Until the 1950's, mains operated radios simply used a long wire aerial. Ferrite loopsticks started to appear in some sets at this time. Loop aerials of the type attached to the back of the cabinet as is done with U.S mantel radios were generally only ever used here with portables.

The design of my set.
At the start it was decided to use completely conventional valves in a completely conventional circuit to prove there is nothing unusual being done to obtain the end result.
I had the remains of an AWA 568MA chassis which would provide the oscillator coil,  IF transformers, and tuning condenser. The aerial coil was missing so I simply wound one using the data I used for this set, ignoring the regeneration tap of course. The converter would be a 6BE6 as the oscillator coil I had was designed for this valve. For the IF, I chose 6BA6 as I have a good quantity, likewise 6AV6 was chosen for the 2nd detector and first audio stage. Previous experimentation with audio output valves had shown 6AQ5 to be a poor performer. 6CM5 was the best I'd tried but the high heater current was undesirable for this set (I wanted to run it off my home lighting plant for long periods). A good compromise was found with the 6CW5/EL86. This valve was originally designed by Philips to drive their 800 ohm speakers in an unusual push pull circuit without a speaker transformer. However, a more common use in Australia was as a TV frame output valve. All the valves chosen for use in this set were taken at random from my stock. All were second hand and untested.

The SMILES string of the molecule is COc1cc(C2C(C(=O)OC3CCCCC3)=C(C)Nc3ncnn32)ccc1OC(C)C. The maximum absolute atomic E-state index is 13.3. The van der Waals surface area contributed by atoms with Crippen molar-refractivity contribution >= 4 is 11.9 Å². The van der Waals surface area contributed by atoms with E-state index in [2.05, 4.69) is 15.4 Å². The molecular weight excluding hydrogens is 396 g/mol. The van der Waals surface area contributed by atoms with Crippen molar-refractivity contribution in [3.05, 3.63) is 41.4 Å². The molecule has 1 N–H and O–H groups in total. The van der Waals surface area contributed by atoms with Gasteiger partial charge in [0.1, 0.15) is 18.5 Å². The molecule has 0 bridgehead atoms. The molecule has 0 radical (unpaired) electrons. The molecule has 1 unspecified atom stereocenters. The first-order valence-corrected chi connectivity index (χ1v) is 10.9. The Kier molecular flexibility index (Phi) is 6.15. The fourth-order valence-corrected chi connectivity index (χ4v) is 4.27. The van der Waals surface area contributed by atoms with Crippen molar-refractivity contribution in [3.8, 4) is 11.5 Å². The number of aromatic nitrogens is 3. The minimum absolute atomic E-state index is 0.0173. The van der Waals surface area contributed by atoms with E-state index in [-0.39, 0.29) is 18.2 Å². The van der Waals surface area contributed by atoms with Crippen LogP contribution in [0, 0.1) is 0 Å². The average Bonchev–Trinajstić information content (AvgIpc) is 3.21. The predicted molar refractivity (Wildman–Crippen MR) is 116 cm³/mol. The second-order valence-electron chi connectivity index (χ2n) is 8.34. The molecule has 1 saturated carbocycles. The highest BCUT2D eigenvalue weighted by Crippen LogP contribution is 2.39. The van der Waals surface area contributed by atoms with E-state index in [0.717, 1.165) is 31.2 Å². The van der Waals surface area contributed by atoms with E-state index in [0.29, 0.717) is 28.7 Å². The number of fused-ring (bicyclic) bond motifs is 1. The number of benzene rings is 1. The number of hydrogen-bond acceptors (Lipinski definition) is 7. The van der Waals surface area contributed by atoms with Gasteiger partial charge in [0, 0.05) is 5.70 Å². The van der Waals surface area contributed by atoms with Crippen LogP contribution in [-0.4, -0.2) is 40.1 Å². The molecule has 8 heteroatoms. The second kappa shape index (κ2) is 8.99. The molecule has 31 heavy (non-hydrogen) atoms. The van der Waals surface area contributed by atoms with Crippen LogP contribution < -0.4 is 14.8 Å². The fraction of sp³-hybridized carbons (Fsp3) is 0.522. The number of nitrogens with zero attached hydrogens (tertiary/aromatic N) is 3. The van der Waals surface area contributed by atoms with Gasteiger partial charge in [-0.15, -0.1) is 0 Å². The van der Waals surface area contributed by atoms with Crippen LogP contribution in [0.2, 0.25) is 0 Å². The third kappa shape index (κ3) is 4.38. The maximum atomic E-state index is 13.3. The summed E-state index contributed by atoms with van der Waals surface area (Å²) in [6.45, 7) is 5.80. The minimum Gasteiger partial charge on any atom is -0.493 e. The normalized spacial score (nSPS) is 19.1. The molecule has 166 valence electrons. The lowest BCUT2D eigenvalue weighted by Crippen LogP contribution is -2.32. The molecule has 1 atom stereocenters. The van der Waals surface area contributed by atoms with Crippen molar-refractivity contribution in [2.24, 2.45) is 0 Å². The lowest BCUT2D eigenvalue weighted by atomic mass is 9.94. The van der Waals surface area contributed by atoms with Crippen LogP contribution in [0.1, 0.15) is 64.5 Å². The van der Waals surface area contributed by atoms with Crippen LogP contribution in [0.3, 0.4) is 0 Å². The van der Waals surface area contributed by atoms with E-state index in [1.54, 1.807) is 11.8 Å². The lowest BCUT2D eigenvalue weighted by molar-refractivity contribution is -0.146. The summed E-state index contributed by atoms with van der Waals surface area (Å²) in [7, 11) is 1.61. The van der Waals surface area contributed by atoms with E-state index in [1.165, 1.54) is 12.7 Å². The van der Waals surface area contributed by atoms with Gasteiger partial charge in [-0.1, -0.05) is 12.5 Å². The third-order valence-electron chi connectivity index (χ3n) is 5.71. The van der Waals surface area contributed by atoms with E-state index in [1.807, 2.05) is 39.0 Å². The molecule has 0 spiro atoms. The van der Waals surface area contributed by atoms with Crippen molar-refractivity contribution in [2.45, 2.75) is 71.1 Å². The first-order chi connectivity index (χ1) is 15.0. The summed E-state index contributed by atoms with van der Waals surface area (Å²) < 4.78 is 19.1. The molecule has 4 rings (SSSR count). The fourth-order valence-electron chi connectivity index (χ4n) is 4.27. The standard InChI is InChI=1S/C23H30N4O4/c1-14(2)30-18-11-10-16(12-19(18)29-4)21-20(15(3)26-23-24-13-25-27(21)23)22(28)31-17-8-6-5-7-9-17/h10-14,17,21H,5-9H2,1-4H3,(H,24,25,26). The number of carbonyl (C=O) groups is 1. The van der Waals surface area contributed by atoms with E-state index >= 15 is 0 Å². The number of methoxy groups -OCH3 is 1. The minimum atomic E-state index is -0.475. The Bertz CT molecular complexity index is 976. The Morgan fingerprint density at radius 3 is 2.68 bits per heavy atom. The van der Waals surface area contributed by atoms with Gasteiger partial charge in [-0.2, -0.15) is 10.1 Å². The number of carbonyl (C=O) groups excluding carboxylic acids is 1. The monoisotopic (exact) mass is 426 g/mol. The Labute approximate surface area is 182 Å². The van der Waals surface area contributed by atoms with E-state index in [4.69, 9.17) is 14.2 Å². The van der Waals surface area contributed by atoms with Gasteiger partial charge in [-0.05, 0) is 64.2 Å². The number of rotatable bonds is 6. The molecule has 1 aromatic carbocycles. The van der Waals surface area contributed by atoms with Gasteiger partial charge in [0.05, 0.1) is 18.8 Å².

Circuit of the 12V Superheterodyne Receiver. Note the circuit uses ordinary mains type valves in the conventional circuit.

The design follows any other typical MW superhet receiver. The 6BE6 pentagrid accepts the incoming 550-1600Kc/s signal and modulates it at the local oscillator frequency. The local oscillator is a conventional Hartley design in the cathode circuit. As the first grid is fed with the local oscillator signal, it modulates the electron stream passing through the 3rd grid which is where the incoming RF is fed in. The  difference frequency is fed via a 455Kc/s double tuned transformer to the IF amplifier stage. This is a 6BA6 pentode which is the variable mu version of the 6AU6. A variable mu pentode should be used where the IF amplifier requires its gain to be adjustable, either by an AGC circuit or a manually adjustable bias used to control the receiver's volume.
The amplified 455Kc/s signal is then fed via another double tuned transformer to a standard diode detector using the diodes of a 6AV6. After filtering and passing through a 1M volume control, the detected audio is fed into the grid of the 6AV6 triode for amplification, prior to being fed into the 6CW5 power pentode. Again, the circuit is conventional with a 10K to 8 ohm transformer feeding low impedance headphones or a loudspeaker.
The DC component of the rectified IF signal is used to provide AGC in the usual way. Up to now, this description would apply to any mains operated valve superhet.
Now, let's look at using this circuit with only 12V.

How to use valves on 12V.